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Google (NASDAQ: GOOGL ) recently surprised investors when it released its $35 digital media streaming adapter, Chromecast. Chromecast is a unique product compared to the full-featured smart televisions that some of its industry peers have produced, and has been met with mixed reviews. Can Chromecast finally help Google take over the elusive television market, or will it fade away, as previous attempts have before it?
Not everyone needs a smart television
Chromecast isn't really a new idea, since Roku streaming video players, which start at $50, were already developed from the idea that not everyone needs an Internet-enabled television. Apple's (NASDAQ: AAPL ) Apple TV set-top box, which became a lot smaller in its latest revision, costs $99 and shares the same idea.
Both devices allow users to stream digital content, such as YouTube and Netflix, from the Internet. They also allow users to share photos, music and video from computers across their home networks. Although Chromecast doesn't bring anything new to the table, it is the smallest. The device resembles a USB flash drive and has the easiest setup routine, according to online reviews. Chromecast is also cheaper than Roku and Apple TV, but does not include a remote control, which is standard with the other two products.
It's all about the content
Roku has the largest amount of content of the three, with access to Netflix, Hulu Plus, Amazon Instant, HBO Go, Pandora and others via third party apps. Roku also offers additional exclusive streaming content for its users. However, Roku notably lacks a YouTube channel. Apple TV has most of the same third-party content as Roku, has a YouTube channel, and uses iTunes to access TV shows, movies, and podcasts. Chromecast has the least dedicated content, and is limited to Netflix, YouTube and the Google Play store.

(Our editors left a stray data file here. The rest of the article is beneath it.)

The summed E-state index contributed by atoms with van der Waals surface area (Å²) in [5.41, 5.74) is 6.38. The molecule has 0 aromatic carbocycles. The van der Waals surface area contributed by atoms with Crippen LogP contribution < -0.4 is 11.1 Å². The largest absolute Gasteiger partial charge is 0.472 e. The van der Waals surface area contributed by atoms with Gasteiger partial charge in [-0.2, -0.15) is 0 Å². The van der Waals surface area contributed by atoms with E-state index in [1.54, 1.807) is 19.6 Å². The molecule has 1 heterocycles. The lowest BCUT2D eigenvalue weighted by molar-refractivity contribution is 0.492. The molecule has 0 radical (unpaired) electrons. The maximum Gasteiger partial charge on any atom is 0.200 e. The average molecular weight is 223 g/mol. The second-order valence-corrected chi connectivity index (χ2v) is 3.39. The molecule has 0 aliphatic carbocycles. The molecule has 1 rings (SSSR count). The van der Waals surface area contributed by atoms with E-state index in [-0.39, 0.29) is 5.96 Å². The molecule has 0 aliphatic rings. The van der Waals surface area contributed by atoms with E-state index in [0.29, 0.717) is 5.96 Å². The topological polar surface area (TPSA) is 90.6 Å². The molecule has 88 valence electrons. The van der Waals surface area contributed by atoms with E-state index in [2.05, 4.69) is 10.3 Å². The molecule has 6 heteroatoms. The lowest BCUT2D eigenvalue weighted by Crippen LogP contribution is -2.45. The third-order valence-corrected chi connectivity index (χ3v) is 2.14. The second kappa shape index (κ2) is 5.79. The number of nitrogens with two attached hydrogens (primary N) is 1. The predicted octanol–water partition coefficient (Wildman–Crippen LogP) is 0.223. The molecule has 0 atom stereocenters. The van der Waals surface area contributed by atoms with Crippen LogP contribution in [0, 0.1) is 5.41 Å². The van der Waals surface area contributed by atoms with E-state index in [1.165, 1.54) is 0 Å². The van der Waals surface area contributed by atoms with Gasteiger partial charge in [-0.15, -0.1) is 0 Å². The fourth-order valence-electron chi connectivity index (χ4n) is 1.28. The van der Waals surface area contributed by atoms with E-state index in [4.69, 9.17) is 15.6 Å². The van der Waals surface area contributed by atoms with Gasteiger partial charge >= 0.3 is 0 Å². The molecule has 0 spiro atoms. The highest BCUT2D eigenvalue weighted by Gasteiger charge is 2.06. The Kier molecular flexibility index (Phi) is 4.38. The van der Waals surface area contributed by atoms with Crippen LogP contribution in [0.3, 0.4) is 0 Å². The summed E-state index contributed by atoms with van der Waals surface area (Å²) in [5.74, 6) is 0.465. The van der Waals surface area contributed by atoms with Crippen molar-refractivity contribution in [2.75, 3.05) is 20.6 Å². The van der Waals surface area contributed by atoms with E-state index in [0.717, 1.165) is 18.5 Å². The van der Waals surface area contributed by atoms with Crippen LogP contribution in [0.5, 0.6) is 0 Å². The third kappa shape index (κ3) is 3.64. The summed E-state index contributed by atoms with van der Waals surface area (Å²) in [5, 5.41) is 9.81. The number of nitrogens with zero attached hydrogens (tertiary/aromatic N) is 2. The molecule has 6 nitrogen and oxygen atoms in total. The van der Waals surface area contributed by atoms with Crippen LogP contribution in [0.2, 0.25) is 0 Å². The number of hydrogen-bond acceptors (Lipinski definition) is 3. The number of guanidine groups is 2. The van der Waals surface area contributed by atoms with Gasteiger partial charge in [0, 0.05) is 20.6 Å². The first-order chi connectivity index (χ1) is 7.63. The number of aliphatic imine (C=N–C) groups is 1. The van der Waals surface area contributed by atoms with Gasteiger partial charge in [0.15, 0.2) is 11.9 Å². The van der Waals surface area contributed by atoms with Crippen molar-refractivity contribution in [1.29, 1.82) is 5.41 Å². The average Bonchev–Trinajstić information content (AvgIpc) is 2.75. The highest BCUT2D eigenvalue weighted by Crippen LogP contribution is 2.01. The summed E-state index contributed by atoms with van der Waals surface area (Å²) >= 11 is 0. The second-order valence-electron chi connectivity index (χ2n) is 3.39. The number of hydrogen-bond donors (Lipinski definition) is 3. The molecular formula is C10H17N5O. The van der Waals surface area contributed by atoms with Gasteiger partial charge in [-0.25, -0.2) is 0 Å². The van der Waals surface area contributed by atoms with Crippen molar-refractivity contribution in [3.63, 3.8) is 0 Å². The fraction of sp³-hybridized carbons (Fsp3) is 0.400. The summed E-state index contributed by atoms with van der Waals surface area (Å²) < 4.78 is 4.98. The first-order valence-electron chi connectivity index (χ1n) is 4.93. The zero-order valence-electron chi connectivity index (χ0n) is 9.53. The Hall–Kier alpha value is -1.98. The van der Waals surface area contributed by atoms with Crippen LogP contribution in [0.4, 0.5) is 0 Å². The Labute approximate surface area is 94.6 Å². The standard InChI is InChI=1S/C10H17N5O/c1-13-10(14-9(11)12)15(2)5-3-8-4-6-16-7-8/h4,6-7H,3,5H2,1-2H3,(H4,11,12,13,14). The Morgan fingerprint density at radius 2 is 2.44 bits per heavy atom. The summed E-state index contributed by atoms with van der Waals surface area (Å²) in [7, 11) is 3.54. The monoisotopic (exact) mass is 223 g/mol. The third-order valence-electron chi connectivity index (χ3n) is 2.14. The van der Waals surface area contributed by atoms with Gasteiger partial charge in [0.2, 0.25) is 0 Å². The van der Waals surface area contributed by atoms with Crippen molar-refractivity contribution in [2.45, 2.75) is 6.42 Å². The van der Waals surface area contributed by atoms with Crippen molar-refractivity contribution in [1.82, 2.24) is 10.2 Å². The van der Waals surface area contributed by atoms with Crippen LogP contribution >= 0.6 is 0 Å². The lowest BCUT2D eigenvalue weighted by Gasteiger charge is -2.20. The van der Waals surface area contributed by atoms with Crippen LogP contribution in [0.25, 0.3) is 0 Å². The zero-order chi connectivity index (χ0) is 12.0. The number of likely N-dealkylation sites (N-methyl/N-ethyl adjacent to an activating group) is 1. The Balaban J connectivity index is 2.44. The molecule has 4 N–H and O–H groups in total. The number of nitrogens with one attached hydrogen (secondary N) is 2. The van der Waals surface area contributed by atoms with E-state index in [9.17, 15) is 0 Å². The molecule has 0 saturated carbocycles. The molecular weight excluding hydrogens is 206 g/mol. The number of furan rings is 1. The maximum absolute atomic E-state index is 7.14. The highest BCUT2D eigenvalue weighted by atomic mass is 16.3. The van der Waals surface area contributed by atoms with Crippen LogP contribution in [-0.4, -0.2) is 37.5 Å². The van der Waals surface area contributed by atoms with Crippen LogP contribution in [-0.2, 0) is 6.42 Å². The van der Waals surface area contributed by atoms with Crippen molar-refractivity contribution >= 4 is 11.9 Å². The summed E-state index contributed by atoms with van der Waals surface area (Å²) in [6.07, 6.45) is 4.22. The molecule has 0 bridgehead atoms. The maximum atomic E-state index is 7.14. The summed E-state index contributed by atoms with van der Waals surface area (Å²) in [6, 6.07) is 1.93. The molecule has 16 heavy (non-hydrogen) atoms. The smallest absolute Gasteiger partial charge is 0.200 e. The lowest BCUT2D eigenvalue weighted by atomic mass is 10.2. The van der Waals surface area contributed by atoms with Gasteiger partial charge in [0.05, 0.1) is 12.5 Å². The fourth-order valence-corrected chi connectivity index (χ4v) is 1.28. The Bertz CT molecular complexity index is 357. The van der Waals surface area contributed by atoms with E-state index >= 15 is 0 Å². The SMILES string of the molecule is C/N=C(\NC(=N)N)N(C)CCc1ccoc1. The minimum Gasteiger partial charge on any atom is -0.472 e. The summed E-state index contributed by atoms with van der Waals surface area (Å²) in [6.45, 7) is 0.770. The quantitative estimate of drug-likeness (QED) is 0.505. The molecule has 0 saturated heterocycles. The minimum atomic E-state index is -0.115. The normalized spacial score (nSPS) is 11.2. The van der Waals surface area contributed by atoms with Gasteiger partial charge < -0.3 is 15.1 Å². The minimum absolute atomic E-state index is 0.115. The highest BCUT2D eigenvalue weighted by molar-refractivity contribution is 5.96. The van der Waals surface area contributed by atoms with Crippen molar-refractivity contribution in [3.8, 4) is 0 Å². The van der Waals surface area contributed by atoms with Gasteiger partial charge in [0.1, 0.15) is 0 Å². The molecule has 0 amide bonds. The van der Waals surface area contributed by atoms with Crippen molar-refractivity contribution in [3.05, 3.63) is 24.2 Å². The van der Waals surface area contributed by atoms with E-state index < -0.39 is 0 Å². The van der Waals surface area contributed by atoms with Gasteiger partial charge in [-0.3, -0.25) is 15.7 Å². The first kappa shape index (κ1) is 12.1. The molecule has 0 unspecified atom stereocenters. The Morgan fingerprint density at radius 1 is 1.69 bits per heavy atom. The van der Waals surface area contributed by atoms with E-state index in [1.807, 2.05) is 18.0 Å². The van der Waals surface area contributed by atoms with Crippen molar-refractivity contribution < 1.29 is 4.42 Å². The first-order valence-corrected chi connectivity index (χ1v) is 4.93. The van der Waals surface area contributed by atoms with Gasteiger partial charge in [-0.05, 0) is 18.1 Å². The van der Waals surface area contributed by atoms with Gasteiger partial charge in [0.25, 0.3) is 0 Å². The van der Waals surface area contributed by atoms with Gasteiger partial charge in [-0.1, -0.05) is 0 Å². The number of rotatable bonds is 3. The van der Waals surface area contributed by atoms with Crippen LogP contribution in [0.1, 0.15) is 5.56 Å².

However, Chromecast and Apple TV both support mirroring -- the technology that allows a computer or tablet's video output to be streamed onto the television. This means that although Chromecast lacks native support for HBO GO and Hulu Plus, the content can be played on the PC and mirrored onto the television.
An increasingly saturated market
According to a survey from Parks Associates, 37% of homes with streaming media devices in the U.S. currently use Roku, compared to 24% using Apple TV. Since 2011, the number of households using an Internet streaming device rose 14%, with much of that growth attributed to video streaming sites like YouTube and Netflix.
For Apple, Apple TV has never been a meaningful source of revenue. However, a persistent rumor suggests that Apple will release a full-featured "smart television" on par with current products from Sony and Samsung to erect a third pillar of growth. More far-fetched rumors claim that the Apple TV will not only be a full-featured smart television, but will come with second-screen tablets and a ring-shaped remote control.
With the arrival of Chromecast, a full-featured Apple smart television seems unlikely, since it will be a substantially lower-margin business than its current set-top box. Sony and its Japanese industry peers have spent years dragged down by the ailing television business, which doesn't make it a lucrative market to dive headfirst into.
Don't count Microsoft out yet
Although set-top streaming boxes are an interesting niche market, investors should also pay attention to Microsoft's (NASDAQ: MSFT ) Xbox One, the company's $500 game console that the company hopes will revolutionize living room entertainment by combining console gaming, media streaming and personal computing into a single package.
The Xbox One is the antithesis of Chromecast, a monstrous Goliath towering over Google's David. The Xbox One has access to more content than Chromecast and Apple TV, and has nearly the same amount of content as Roku, as well as YouTube access. However, the Xbox One notably lacks mirroring technology.
Foolish final thought
It's important to remember that the Chromecast, Apple TV, and Xbox One aren't the respective core businesses of Google, Apple and Microsoft. Rather, they represent attempts to force users to become dependent on their ecosystems, which can be unified through mobile devices, personal computers, and television sets.
Unifying these ecosystems will generate higher sales of other related products, and in this respect Google has a strong lead thanks to our reliance on its ecosystem. Apple and Microsoft, on the other hand, are still struggling to build that ecosystem to retain users. If Google claims a substantial part of the streaming set-top market with Chromecast, then it will win a key battle in expanding its defensive moat against Apple and Microsoft -- and that's why this little $35 device matters.